Experts say China’s trade sanctions on AUKUS deal unlikely, but point to long-term concerns

China’s scathing reaction to Australia’s nuclear submarine deal is unlikely to translate into short-term trade sanctions, experts say.

A day after Australia, the United States and the United Kingdom unveiled a new trilateral security partnership called AUKUS, China lambasted the alliance, calling it an “extremely irresponsible” threat that “seriously undermines the peace. and regional stability and intensifies the arms race ”.

This is the latest incident in a deteriorating relationship between Australia and its largest trading partner.

Previous tensions have led China to impose trade restrictions and sanctions on industries such as lobster, barley, wine and beef.

Dr Jeffrey Wilson said China was unlikely to respond with trade sanctions.(

ABC News: James Carmody

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Perth US-Asia Center research director Dr Jeffrey Wilson said the latest spat was unlikely to lead to further action.

“Most of the ammunition has already been fired [because] China has applied trade sanctions to almost all of Australia’s major exports where it can, ”he said.

“In many [impacted] industries, especially here in Western Australia, trade is effectively suspended [so] it’s not likely to be much worse than that. “

Collins class submarines HMAS Dechaineux, HMAS Waller and HMAS Sheean
Australia’s Collins-class submarines are aging and in need of replacement. (

Automatic document feeder

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Other potential sanctions targets could include international students and tourism, Dr Wilson said, but iron ore was probably not on the table just yet.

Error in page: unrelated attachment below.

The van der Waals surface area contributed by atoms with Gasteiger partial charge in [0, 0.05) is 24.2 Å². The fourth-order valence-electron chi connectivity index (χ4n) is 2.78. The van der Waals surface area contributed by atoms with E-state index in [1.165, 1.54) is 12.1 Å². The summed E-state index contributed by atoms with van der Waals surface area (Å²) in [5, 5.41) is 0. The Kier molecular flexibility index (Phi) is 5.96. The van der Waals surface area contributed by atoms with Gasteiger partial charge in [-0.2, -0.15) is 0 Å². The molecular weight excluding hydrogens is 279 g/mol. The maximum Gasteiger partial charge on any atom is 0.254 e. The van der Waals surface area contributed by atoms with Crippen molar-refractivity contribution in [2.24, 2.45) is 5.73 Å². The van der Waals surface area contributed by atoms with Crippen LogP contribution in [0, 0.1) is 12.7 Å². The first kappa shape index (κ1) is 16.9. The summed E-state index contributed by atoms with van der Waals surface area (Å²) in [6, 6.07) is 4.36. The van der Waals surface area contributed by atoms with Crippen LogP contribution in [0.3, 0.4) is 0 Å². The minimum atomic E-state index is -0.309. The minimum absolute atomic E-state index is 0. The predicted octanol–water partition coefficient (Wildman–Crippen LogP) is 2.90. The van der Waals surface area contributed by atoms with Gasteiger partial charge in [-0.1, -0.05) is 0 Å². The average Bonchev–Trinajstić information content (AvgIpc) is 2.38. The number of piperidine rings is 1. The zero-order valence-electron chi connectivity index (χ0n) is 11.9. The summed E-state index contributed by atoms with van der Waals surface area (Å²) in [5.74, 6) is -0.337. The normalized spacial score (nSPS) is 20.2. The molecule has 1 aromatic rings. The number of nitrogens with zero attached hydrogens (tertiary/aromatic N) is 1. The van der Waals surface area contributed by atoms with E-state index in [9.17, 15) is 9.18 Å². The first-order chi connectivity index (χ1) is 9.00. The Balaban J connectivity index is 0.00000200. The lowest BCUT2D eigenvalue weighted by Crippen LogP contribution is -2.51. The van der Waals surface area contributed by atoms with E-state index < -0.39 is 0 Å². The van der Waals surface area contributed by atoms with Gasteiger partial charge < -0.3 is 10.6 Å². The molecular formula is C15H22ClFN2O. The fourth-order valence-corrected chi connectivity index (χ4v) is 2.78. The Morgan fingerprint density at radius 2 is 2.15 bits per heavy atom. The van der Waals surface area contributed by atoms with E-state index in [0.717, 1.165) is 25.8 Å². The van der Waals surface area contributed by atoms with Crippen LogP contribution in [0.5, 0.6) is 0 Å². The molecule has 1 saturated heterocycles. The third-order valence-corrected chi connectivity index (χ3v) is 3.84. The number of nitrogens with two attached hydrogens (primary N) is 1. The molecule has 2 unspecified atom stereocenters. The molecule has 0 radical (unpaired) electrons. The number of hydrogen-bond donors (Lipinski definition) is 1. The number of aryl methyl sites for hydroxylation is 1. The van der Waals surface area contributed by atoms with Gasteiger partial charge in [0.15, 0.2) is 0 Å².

“The trade in iron ore (…) has not been affected largely due to its systemic importance to China,” he said.

“It would require an extraordinarily bad deterioration in relations – down to a ‘on the brink of war’ type scenario – before that starts to change.”

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Repairing relationships won’t be easy

China’s previous trade sanctions were mainly in response to unilateral decisions, such as pressure from Australia for an independent investigation into the origins of COVID-19.

Lowy Institute China expert Natasha Kassam said this time there is strength in unity.

“China will hesitate to single out any of these [AUKUS] partners for reprisals and therefore maybe he will hold his own until another unilateral decision, “she said.

Potential future problems in Australia-China relations could include the upcoming review of Chinese ownership of Darwin’s port.

China would also be angry if the new powers of the Commonwealth were used to shut down Confucius Institutes at Australian universities.

Meanwhile, Ms Kassam said there was little Australia could do to mend the icy relationship.

“Australia looks like it only responded to China’s coercive actions, but it is clearly not in the interests of both countries to have this level of animosity.”

This was in part because while Australia’s iron ore industry seemed untouchable at the moment, it wouldn’t be forever, Ms Kassam said.

A salvager at Fortescue's Port Hedland facility picks up and mixes iron ore from a large pile.
Experts say China is looking to wean itself off Australian iron ore in the long term.(

ABC News: Rachel Pupazzoni

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“It is very clear that Beijing is planning to wean itself off from iron ore in the long term,” she said.

“There is very little incentive from Beijing to try to improve the relationship.”

The future development of Chinese demand for iron ore is not the only issue affecting the future of the Australian economy.

“Much of Australia’s coal and gas exports go to countries that have set net zero [targets] for 2050 or 2060, ”Ms. Kassam said.

“The iron ore industry needs to worry about China as a market, but it also needs to worry about climate change, carbon taxes and other restrictions.

“Ultimately, a sustainable approach will require significant changes in Australia and China is only part of that story.”

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Joaquin Robertson

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